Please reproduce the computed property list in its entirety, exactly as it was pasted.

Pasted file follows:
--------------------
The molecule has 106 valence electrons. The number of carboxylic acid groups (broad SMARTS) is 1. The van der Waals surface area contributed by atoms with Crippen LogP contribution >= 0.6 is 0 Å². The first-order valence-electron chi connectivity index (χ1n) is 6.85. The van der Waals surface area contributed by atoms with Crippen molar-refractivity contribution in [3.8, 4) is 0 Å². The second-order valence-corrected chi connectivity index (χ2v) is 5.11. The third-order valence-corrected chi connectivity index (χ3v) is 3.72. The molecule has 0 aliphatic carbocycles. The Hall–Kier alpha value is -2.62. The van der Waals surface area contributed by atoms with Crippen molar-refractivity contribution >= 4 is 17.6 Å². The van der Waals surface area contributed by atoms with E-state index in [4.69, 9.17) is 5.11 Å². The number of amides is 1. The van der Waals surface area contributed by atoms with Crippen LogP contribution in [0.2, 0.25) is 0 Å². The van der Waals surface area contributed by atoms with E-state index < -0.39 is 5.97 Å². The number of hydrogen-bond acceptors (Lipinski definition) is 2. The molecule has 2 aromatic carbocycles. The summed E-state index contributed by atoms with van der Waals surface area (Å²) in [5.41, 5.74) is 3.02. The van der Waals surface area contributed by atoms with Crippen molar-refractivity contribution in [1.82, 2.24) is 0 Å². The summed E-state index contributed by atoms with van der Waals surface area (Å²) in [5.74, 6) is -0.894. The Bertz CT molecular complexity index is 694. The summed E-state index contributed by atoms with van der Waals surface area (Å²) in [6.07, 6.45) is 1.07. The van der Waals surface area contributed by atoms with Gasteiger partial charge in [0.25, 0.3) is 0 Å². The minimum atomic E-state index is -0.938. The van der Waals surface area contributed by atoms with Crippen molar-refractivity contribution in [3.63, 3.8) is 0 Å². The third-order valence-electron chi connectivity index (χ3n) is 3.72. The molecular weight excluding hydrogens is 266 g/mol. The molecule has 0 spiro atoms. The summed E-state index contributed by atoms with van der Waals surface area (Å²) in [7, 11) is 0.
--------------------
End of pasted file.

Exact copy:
The molecule has 106 valence electrons. The number of carboxylic acid groups (broad SMARTS) is 1. The van der Waals surface area contributed by atoms with Crippen LogP contribution >= 0.6 is 0 Å². The first-order valence-electron chi connectivity index (χ1n) is 6.85. The van der Waals surface area contributed by atoms with Crippen molar-refractivity contribution in [3.8, 4) is 0 Å². The second-order valence-corrected chi connectivity index (χ2v) is 5.11. The third-order valence-corrected chi connectivity index (χ3v) is 3.72. The molecule has 0 aliphatic carbocycles. The Hall–Kier alpha value is -2.62. The van der Waals surface area contributed by atoms with Crippen molar-refractivity contribution >= 4 is 17.6 Å². The van der Waals surface area contributed by atoms with E-state index in [4.69, 9.17) is 5.11 Å². The number of amides is 1. The van der Waals surface area contributed by atoms with Crippen LogP contribution in [0.2, 0.25) is 0 Å². The van der Waals surface area contributed by atoms with E-state index < -0.39 is 5.97 Å². The number of hydrogen-bond acceptors (Lipinski definition) is 2. The molecule has 2 aromatic carbocycles. The summed E-state index contributed by atoms with van der Waals surface area (Å²) in [5.41, 5.74) is 3.02. The van der Waals surface area contributed by atoms with Crippen molar-refractivity contribution in [1.82, 2.24) is 0 Å². The summed E-state index contributed by atoms with van der Waals surface area (Å²) in [5.74, 6) is -0.894. The Bertz CT molecular complexity index is 694. The summed E-state index contributed by atoms with van der Waals surface area (Å²) in [6.07, 6.45) is 1.07. The van der Waals surface area contributed by atoms with Gasteiger partial charge in [0.25, 0.3) is 0 Å². The minimum atomic E-state index is -0.938. The van der Waals surface area contributed by atoms with Crippen molar-refractivity contribution in [3.63, 3.8) is 0 Å². The third-order valence-electron chi connectivity index (χ3n) is 3.72. The molecular weight excluding hydrogens is 266 g/mol. The molecule has 0 spiro atoms. The summed E-state index contributed by atoms with van der Waals surface area (Å²) in [7, 11) is 0.